Somalia El Niño drought
A man looks at the carcasses of animals that died due to the El Niño-related drought in Marodijeex town of southern Hargeysa in northern Somalia's semi-autonomous Somaliland region, April 7, 2016. REUTERS/Feisal Omar

Nearly two dozen nongovernmental organizations working in Somalia appealed Tuesday for urgent aid to the drought-racked country. The pleas came ahead of meetings held by the United Nations Office for the Coordination of Humanitarian Affairs in Geneva to discuss preparing and responding to the devastating impact of El Niño.

The 23 humanitarian groups called for immediate action to avoid an even worse disaster than the famine that struck Somalia between 2010 and 2012 and left more than a quarter of a million people dead, according to Agence de Presse Africaine.

“At this time, we can best mitigate the impact of the drought crisis on affected populations by ensuring a concerted and collective effort from all actors (government, donors and humanitarian, etc.) to avoid a repeat of the 2011 famine tragedy,” Abdikadir Mohamud, Mercy Corps Somalia country director, said in a statement issued from Nairobi.

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U.N. member states were invited to partake in two consecutive panel discussions Tuesday morning as part of the world body’s Global Call for Support and Action on El Niño — a weather pattern that impacts rainfall patterns and temperatures around the world but most intensely in the tropical regions of Africa, the Asia-Pacific and Latin America. Some 60 million people in southern and eastern Africa are threatened by drought caused by the ongoing climate system, according to U.N. figures.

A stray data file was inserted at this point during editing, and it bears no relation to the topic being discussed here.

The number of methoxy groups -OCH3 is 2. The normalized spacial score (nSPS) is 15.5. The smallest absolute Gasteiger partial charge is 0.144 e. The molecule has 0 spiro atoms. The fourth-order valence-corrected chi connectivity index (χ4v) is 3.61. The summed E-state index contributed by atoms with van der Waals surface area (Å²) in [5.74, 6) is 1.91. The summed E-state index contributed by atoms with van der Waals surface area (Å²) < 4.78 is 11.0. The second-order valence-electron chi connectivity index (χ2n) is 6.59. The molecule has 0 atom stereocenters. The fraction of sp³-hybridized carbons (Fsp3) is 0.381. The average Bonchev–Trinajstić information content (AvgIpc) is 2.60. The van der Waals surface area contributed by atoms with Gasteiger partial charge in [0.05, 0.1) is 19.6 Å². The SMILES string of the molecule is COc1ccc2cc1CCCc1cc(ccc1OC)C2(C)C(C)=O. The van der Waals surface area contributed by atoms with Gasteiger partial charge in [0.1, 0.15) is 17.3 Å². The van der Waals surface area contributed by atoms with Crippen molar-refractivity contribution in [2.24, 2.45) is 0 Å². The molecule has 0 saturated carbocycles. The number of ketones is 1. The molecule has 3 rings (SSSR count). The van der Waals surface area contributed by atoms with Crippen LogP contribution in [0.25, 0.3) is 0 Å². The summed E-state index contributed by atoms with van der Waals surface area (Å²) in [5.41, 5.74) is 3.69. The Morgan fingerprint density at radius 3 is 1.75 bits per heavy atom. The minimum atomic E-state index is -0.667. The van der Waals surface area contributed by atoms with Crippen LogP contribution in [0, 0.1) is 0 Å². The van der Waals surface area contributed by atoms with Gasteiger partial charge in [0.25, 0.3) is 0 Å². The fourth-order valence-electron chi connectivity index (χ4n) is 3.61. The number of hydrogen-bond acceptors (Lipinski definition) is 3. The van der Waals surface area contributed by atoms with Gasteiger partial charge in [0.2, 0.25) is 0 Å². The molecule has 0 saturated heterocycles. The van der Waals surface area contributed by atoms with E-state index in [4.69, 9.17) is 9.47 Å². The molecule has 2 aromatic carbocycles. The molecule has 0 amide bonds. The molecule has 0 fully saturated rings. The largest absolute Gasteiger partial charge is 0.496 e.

Somalia is no stranger to heat waves, and drought is becoming more frequent and severe in parts of Africa as climate change worsens. But that, combined with this year’s El Niño, is taking a deadly toll on locals. River beds have dried up, leaving millions of farmers and herders without water to quench their crops and livestock.

Weather agencies worldwide have said the current El Niño could become the strongest on record. The phenomenon, which is a warming of the equatorial Pacific Ocean, has affected rainfall across southern and eastern Africa over the past year.

Some rural communities on the continent are still recovering from previous systems. A La Niña-linked drought plagued the entire East Africa region from 2011 to mid-2012 and led to dire food insecurity, which threatened the livelihood of 9.5 million people. An estimated 260,000 people, half of them children, died from famine in Somalia, which was one of the most affected areas. As a result, tens of thousands of Somalis fled to overcrowded camps in Kenya, the United Nations said.

Somalis have made some progress on food security, but more than 65 percent of the population depends on livestock, and more than 731,000 people are estimated to be severely food insecure, according to the Food and Agriculture Organization of the United Nations.